Importance of Being Told (Nicely) Why Your Images Suck

Joan Genest’s critique of my photo was very detailed, advanced, and done in a very compassionate way. She never says that it sucks. It is a great image that is going to be used for a marketing campaign for the Seymour Fire Department and everyone on social media loved it. And, she points out a lot of things that I should have considered and will be much more likely to consider next time.

Colby McLemore has been blessed with winning numerous awards that could be considered useless.  He is an award-winning photographer, who has won numerous accolades over his career, including Tennessee photographer and East Tennessee Photographer of the Year, and a litany of others. While they have been good to help him build confidence, the awards themselves don’t have much value.

The critiques that one gets with detailed comments and feedback, though, are invaluable. The top winners are the ones that need the intricate criticisms of their work–an incredible value of the professional level competitions. During the competition and immediately after the contest, as well as later, video critique is invaluable. When you hear the critique in the video above, you might feel it was overly critical but such critiques have to be to help skilled photographers.

It is important that the feedback comes from connoisseurs of imagery instead of just the general public. Anyone can get a thumbs up on Facebook. At professional photo contests, only the best photographers can judge and critique. In the competitions I compete in, these judges must be consistent award-winning photographers themselves. They must undergo intensive judging training. It takes this level of ability to have the experience to take on their roles. The more advanced the people entering the competition are, the more advanced those critiques must be.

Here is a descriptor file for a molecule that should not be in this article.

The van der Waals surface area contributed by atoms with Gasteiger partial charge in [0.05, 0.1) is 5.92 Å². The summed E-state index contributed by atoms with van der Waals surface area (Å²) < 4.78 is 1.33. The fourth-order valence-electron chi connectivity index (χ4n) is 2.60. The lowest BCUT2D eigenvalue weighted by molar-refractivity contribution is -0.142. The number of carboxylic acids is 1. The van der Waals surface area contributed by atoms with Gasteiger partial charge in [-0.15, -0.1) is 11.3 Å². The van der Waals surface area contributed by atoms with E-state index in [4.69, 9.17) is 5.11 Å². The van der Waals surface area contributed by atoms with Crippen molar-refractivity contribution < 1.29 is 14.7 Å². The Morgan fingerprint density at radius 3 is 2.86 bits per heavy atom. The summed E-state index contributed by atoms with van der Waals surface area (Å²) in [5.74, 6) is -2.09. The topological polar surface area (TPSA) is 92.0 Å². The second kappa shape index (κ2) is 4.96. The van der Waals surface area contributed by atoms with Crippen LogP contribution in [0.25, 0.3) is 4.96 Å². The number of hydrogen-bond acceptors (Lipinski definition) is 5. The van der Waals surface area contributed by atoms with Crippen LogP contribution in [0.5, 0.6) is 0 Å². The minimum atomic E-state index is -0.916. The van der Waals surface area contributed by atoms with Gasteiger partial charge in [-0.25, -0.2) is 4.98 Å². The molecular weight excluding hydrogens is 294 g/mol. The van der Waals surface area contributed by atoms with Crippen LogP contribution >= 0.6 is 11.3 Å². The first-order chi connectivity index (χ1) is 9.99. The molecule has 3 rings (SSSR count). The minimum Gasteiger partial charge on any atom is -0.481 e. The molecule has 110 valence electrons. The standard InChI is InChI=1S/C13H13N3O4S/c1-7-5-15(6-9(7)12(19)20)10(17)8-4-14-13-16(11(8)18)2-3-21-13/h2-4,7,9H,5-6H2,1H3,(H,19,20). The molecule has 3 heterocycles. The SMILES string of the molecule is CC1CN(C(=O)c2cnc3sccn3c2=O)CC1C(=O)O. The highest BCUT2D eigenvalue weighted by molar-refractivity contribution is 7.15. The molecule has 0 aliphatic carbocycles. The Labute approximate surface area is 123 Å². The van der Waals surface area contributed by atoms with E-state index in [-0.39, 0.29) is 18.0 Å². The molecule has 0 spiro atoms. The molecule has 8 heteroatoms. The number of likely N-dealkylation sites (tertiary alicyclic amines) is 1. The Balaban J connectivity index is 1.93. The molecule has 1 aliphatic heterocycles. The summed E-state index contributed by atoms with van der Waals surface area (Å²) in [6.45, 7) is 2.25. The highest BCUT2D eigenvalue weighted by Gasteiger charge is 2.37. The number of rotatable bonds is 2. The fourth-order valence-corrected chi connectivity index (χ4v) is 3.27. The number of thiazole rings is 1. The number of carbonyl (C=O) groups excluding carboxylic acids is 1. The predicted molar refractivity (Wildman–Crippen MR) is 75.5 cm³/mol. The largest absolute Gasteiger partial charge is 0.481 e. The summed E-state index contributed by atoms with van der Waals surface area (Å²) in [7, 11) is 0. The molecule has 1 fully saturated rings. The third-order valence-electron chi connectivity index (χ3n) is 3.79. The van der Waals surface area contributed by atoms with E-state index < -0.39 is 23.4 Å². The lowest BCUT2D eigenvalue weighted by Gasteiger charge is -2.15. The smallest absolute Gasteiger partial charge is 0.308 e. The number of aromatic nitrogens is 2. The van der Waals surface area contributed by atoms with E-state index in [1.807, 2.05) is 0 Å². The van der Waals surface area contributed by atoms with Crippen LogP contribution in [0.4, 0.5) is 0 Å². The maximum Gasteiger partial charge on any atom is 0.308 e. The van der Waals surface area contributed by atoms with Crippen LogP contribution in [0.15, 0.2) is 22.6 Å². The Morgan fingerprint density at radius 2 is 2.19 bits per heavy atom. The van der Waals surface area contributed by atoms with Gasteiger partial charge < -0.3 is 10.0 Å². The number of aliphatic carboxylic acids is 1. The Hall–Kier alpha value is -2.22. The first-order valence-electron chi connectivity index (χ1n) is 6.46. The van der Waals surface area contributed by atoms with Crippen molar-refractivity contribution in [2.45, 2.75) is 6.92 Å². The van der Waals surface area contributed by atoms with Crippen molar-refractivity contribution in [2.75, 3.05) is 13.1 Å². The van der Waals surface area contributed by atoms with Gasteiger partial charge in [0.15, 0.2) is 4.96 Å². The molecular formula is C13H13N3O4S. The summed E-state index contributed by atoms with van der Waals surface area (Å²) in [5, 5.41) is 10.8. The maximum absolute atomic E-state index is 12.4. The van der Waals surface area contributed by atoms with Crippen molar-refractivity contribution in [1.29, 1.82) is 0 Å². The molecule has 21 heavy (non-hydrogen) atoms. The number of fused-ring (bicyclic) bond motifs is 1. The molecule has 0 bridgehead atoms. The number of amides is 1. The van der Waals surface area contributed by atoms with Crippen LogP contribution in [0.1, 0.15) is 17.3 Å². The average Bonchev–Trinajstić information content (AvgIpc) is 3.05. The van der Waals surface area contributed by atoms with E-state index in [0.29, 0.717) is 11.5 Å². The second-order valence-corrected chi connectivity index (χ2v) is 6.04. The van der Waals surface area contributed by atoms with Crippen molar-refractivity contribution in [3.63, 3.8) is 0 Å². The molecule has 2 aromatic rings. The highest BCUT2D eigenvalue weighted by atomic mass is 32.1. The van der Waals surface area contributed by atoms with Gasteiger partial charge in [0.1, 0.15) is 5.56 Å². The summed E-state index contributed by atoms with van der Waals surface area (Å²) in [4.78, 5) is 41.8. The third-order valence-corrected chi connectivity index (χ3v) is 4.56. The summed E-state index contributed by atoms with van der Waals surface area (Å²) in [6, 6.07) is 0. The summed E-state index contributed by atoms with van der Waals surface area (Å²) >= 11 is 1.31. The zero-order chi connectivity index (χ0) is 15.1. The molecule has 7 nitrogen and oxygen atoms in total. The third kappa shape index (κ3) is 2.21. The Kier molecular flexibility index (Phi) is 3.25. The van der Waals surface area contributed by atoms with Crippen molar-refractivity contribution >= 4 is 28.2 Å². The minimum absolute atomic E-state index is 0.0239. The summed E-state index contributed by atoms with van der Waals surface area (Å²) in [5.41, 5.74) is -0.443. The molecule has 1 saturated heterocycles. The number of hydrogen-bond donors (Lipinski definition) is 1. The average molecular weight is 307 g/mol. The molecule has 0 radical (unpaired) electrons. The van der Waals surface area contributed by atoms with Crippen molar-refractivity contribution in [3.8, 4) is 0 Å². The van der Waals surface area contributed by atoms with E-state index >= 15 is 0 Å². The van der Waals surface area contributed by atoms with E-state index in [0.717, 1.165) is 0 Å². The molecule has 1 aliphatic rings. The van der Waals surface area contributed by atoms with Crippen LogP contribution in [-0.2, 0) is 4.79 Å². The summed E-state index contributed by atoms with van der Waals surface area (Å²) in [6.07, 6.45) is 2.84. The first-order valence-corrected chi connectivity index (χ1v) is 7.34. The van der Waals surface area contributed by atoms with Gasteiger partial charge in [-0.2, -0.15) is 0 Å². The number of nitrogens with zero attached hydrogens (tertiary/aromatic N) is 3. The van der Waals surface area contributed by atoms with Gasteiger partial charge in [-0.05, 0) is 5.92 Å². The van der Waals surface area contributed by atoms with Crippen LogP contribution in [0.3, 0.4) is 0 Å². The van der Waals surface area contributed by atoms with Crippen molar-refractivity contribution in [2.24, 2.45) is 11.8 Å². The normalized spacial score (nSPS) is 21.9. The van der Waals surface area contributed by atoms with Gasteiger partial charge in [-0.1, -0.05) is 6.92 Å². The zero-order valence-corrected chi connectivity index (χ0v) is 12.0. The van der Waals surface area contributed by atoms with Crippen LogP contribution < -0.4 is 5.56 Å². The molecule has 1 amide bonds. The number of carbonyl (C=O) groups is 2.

With this level of feedback, experienced photographers can apply the lessons learned on their next shoots. The more advanced you become, the harder it is to improve. Classes and workshops tend to have less meat than they used to. Learning mainly through experience can be time-consuming and expensive for your clients. Through consistently getting critiques from advanced peers, photographers can develop their craft quickly and efficiently.

OK, maybe the awards themselves are not totally useless. Awards are also great for marketing. You can put out there that you are an award-winning photographer. Although winning any award says something, some competitions are harder to win and more respected in the industry than others. So while awards may have some legitimacy, it is how the feedback affects future work that matters most. This is the real award for consistently doing competitions at a professional level.

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